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holocaust commemoration 2014 at the united nations

Summary of 2014 Holocaust Remembrance Events
at United Nations Headquarters in New York
Reported by Madeleine Brecher, Fran Butensky, Joan Lurie Goldberg and Judy Mintz
The 2014 observance of the International Day of Commemoration in memory of the victims of the Holocaust centered on the theme “Journeys through the Holocaust”. This theme recalls the various journeys taken during this dark period, from deportation to incarceration to freedom, and how this experience transformed the lives of those who endured it.  These are stories of pain and suffering, yet ultimately also of triumph and renewal, serving as a guiding force for future generations.

23 January 2014
“Denying historical facts, especially on such an important subject as the Holocaust, is just not acceptable. Nor is it acceptable to call for the elimination of any State or people. I would like to see this fundamental principle respected both in rhetoric and in practice by all the members of the international community.” UN Secretary-General Ban Ki-moon
The Security Police of the Nazi regime worked with the Hungarian authorities to systematically deport people of Jewish descent from Hungary in May of 1944. Almost 440,000 Jewish people were deported in less than two short months. Most were sent to Auschwitz-Birkenau but some were sent to the Hungarian border with Austria where they were forced to build fortification trenches. The speakers included Dr. Carol Rittner RSM, Distinguished Professor of Holocaust and Genocide studies, The Richard Stockton College of New Jersey; Agnes Vertes, Hungarian Holocaust survivor and award winning documentary filmmaker; and H.E. Mr. Csaba Korosi, Permanent Representative of Hungary to the United Nations. Dr. Rittner provided an excellent historical background, Ms. Vertes shared her personal story of survival and Ambassador Korosi provided information on how Hungary is commemorating this important anniversary. Jeffrey Brez, Chief of NGO Relations, Advocacy & Special Events, served as Moderator.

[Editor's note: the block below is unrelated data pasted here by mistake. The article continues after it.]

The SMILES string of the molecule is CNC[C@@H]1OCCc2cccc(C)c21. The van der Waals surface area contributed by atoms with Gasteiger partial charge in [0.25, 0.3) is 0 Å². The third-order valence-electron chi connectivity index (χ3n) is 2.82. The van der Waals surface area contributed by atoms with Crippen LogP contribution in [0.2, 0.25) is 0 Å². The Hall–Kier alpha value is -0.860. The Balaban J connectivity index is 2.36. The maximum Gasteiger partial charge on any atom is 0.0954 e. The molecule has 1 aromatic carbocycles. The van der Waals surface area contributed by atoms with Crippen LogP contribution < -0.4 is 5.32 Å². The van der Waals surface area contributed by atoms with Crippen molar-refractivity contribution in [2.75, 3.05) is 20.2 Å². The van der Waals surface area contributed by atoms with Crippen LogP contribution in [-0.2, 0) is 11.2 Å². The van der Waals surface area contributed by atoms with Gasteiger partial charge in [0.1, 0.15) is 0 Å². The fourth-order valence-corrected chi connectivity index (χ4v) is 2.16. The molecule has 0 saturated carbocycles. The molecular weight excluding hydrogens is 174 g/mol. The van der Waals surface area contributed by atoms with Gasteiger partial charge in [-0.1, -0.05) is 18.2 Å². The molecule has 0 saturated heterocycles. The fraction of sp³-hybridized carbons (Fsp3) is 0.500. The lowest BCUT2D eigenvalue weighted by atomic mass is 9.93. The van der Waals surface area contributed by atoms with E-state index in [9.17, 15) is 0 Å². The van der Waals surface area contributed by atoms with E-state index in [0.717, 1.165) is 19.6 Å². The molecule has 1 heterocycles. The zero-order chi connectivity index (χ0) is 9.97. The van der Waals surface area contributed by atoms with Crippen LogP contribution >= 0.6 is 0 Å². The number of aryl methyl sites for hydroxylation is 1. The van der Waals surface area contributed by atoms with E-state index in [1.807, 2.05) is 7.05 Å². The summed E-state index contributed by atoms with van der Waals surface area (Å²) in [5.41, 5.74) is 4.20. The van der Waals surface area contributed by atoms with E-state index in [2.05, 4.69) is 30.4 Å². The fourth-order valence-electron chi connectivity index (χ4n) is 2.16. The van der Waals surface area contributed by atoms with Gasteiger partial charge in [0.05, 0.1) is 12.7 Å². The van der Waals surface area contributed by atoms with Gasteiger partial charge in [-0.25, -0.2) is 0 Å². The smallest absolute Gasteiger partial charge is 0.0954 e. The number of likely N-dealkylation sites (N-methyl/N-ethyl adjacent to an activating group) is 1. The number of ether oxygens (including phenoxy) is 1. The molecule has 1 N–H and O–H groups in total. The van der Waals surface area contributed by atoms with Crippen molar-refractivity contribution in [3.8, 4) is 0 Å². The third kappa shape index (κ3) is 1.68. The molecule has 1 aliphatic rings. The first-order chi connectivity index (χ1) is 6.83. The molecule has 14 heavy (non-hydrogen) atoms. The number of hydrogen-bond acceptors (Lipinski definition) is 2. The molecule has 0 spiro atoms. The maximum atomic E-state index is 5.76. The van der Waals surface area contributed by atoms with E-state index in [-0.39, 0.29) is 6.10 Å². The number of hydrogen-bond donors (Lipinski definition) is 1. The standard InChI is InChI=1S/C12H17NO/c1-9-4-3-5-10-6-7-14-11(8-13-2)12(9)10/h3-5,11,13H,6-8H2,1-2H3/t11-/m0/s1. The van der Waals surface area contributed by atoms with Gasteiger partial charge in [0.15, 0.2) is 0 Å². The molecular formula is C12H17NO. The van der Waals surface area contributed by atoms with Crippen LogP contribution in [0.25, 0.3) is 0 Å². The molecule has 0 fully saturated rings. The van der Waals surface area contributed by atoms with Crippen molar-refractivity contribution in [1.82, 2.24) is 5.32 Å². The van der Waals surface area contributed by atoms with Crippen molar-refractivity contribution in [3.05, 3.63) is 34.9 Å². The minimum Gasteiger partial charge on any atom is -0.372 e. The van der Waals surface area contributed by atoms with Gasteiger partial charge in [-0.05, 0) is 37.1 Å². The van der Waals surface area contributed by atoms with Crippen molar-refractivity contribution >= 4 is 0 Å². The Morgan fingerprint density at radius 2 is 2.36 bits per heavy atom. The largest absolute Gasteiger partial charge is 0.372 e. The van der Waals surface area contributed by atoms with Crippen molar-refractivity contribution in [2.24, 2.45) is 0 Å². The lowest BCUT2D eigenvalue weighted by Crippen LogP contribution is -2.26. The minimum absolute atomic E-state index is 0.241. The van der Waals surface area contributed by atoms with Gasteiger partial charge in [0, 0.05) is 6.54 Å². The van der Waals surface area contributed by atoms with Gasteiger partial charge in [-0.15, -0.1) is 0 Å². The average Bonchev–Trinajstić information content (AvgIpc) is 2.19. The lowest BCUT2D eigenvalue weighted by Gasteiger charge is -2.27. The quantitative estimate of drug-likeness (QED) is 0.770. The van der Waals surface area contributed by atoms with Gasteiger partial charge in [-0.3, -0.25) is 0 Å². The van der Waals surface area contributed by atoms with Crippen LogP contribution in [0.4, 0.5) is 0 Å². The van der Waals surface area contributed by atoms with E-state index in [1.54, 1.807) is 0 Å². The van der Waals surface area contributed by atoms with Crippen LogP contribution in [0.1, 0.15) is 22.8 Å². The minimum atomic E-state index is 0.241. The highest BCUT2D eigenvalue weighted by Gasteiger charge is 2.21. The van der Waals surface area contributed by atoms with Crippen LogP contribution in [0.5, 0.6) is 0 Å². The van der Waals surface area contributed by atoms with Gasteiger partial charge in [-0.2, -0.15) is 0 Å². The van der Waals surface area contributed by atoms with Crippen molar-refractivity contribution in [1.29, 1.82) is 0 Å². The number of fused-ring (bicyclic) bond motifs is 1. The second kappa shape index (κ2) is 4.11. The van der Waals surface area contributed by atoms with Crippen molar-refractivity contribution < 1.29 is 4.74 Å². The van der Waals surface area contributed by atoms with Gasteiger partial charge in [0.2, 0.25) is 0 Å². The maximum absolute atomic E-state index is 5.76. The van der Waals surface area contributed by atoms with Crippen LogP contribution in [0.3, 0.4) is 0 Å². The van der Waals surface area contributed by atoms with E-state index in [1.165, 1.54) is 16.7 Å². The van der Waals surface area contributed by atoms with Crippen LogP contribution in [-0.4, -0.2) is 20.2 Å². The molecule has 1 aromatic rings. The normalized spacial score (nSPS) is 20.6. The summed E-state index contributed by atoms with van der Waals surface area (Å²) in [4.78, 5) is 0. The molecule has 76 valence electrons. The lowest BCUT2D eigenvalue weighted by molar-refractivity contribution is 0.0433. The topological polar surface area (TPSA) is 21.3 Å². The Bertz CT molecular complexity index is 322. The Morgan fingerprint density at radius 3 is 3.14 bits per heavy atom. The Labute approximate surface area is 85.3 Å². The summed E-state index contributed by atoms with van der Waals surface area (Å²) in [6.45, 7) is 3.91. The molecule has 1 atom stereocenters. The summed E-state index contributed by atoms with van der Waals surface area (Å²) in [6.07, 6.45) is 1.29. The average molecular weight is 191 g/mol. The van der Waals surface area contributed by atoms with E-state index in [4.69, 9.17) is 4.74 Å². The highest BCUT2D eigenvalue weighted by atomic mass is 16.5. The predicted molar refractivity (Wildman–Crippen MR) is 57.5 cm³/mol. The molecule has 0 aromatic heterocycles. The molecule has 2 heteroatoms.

Dr. Carol Rittner, RSM, is a Roman Catholic nun (Religious Sisters of Mercy) whose current research interests include rescue during the Holocaust and other genocides.
There were approximately 825,000 Jews living in Hungary in 1941, about 63,000 died or were killed before the German occupation of March 1944. Just over 500,000 Jews died from maltreatment or murder. Less than one third of the Hungarian Jews survived the Holocaust.
Until 1944, Hungary was spared but in March of 1944, German forces occupied Hungary and installed the pro-German Hungarian minister to Berlin, General Dome Sztojay, as prime minister. In cooperation with German authorities, the Hungarian government sent gendarmes to round up all the Jews living in rural regions. The urban areas in which the Jews were forced to concentrate, sometimes without shelter, medical supplies or sanitary facilities, were referred to as ghettoes and they were forbidden from leaving.  Hundreds of doctors and lawyers were ordered to turn over everything they owned if they wished to survive which was all part of a massive deception. The Jews were removed from their professions, their bank accounts were frozen and they were forced to wear yellow armbands with the Star of David.  Adolf Eichmann met in Austria to work out a plan for the elimination of all Hungarian Jews. Headed by Eichmann, Hungarian authorities and German Security Police began the systematic deportation of Hungarian Jews. It took less than two months for the deportation of 440,000 Hungarian Jews, 12-14 thousand Jews were deported daily, most put on trains to Auschwitz.